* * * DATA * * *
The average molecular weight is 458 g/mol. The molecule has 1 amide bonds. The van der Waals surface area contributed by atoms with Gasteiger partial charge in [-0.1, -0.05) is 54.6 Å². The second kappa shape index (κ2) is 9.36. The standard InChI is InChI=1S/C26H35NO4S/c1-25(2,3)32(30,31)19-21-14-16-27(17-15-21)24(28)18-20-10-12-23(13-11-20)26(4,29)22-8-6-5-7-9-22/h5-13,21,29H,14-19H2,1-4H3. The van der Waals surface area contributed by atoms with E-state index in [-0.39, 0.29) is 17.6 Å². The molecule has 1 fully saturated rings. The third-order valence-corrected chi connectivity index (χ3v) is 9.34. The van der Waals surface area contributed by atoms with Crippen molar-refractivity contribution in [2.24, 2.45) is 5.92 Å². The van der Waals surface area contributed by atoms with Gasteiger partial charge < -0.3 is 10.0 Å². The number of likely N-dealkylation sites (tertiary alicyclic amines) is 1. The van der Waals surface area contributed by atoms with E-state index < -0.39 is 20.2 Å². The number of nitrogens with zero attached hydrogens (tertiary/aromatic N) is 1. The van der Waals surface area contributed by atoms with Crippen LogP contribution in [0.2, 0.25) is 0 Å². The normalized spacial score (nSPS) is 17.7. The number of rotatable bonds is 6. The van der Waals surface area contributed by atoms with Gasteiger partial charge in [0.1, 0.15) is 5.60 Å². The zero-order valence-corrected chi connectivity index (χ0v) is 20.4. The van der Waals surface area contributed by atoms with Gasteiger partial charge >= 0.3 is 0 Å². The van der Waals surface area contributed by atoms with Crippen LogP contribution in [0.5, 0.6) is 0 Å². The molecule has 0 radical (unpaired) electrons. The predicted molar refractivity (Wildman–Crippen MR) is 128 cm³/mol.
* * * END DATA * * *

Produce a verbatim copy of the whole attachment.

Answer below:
The average molecular weight is 458 g/mol. The molecule has 1 amide bonds. The van der Waals surface area contributed by atoms with Gasteiger partial charge in [-0.1, -0.05) is 54.6 Å². The second kappa shape index (κ2) is 9.36. The standard InChI is InChI=1S/C26H35NO4S/c1-25(2,3)32(30,31)19-21-14-16-27(17-15-21)24(28)18-20-10-12-23(13-11-20)26(4,29)22-8-6-5-7-9-22/h5-13,21,29H,14-19H2,1-4H3. The van der Waals surface area contributed by atoms with E-state index in [-0.39, 0.29) is 17.6 Å². The molecule has 1 fully saturated rings. The third-order valence-corrected chi connectivity index (χ3v) is 9.34. The van der Waals surface area contributed by atoms with Crippen molar-refractivity contribution in [2.24, 2.45) is 5.92 Å². The van der Waals surface area contributed by atoms with Gasteiger partial charge < -0.3 is 10.0 Å². The number of likely N-dealkylation sites (tertiary alicyclic amines) is 1. The van der Waals surface area contributed by atoms with E-state index < -0.39 is 20.2 Å². The number of nitrogens with zero attached hydrogens (tertiary/aromatic N) is 1. The van der Waals surface area contributed by atoms with Crippen LogP contribution in [0.2, 0.25) is 0 Å². The normalized spacial score (nSPS) is 17.7. The number of rotatable bonds is 6. The van der Waals surface area contributed by atoms with Gasteiger partial charge in [0.1, 0.15) is 5.60 Å². The zero-order valence-corrected chi connectivity index (χ0v) is 20.4. The van der Waals surface area contributed by atoms with Gasteiger partial charge >= 0.3 is 0 Å². The van der Waals surface area contributed by atoms with Crippen LogP contribution in [0.5, 0.6) is 0 Å². The molecule has 0 radical (unpaired) electrons. The predicted molar refractivity (Wildman–Crippen MR) is 128 cm³/mol.